Last week I was asked about protocol in following up with a company after applying to a job opening. The emailer said she had applied a week ago and was wondering 1)if it was permissible to call the company, 2)who to ask for, 3)when should she follow-up, and 4)what should she say. Here we go, a soup-to-nuts answer for her.
1) Following up to an application is a great idea unless the job posting states “No phone calls”. A friend of mine who used to be an executive recruiter would always review an application of someone who called as a follow-up to an online application as it showed true interest in the job. While it did not guarantee receiving an interview, it did cause the application to receive a review.
2) Who to call is a more involved question – if there is a hiring manager/recruiter’s name attached to the job, easy, call the main line and ask to speak with that person. If it is a small company, I would recommend one research on company leadership, call the main number, and ask for the head of the department in which the job opening is housed. If you are targeting a large organization, one can always call and ask for the name of the person who is heading the XYZ position search. A contact of mine used to call, ask for HR, and inquire about who he should list on the cover letter for his application for XYZ position. Once he got the name/spelling, he would call back and ask for that person directly. Although these tactics are not 100% foolproof, you may be surprised how often they generate the information you need.
3) Timing is important, not too soon but not too late. I recommend a follow-up call within a 2-4 business-day window. This allows the recruiter/hiring manager some time to view applicants but does not allow too much time before interview decisions will be made.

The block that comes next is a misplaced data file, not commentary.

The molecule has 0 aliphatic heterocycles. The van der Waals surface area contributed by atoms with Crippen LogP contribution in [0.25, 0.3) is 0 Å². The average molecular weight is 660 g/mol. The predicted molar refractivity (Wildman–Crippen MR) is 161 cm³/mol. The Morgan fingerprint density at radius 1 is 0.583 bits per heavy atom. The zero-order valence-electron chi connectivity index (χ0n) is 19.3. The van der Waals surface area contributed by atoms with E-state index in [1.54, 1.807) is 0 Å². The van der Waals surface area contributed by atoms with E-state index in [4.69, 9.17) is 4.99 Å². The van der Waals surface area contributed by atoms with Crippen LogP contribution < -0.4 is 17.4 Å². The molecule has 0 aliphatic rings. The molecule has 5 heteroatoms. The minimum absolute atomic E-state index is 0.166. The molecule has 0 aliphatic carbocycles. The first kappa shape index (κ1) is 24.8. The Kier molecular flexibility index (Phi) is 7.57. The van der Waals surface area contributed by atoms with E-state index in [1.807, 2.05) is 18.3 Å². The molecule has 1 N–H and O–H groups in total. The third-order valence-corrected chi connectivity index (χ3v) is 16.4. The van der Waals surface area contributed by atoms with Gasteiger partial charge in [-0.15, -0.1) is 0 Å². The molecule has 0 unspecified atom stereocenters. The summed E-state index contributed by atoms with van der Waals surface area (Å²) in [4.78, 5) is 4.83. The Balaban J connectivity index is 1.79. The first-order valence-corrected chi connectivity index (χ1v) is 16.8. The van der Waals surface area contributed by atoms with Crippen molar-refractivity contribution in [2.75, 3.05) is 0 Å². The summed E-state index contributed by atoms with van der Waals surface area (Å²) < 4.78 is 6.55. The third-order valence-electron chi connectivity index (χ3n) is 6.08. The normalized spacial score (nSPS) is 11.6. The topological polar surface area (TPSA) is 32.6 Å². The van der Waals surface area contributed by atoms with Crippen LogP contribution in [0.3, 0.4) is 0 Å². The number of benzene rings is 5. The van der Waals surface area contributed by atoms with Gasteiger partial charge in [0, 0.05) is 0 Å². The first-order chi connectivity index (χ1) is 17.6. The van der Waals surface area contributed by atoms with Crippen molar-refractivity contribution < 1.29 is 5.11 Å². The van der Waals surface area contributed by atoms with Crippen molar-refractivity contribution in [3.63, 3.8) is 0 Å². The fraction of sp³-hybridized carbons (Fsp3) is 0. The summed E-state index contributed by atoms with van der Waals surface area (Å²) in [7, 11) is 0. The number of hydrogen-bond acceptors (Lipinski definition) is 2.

4) Expect to be directed to voice mail when making follow-up phone calls – so be sure to be prepared to leave a coherent message if the opportunity arises. When I do connect with a live person, I recommend confirming that your application was received and is complete. I followed-up on one application I submitted and they had no record of it, the application was sent to an individual’s email and either he deleted it or the application was caught in a spam filter. When I forwarded my original email to the same email address, it went through and I was granted an interview. It is a good idea to ensure during the call that your application is complete – did all your materials get sent, did any attachments not make it, did you accidentally miss some questions on the application; incomplete applications are usually tossed aside.
Other generic questions that are fair are inquiring about their anticipated hiring timeline or if they have any questions about your materials. The follow-up phone call also allows you to reiterate your interest in the position and any position specific questions you may have.
A professional follow-up communicates your initiative and interest in the job. As long as one is professional and polite, only good can come from a follow-up call.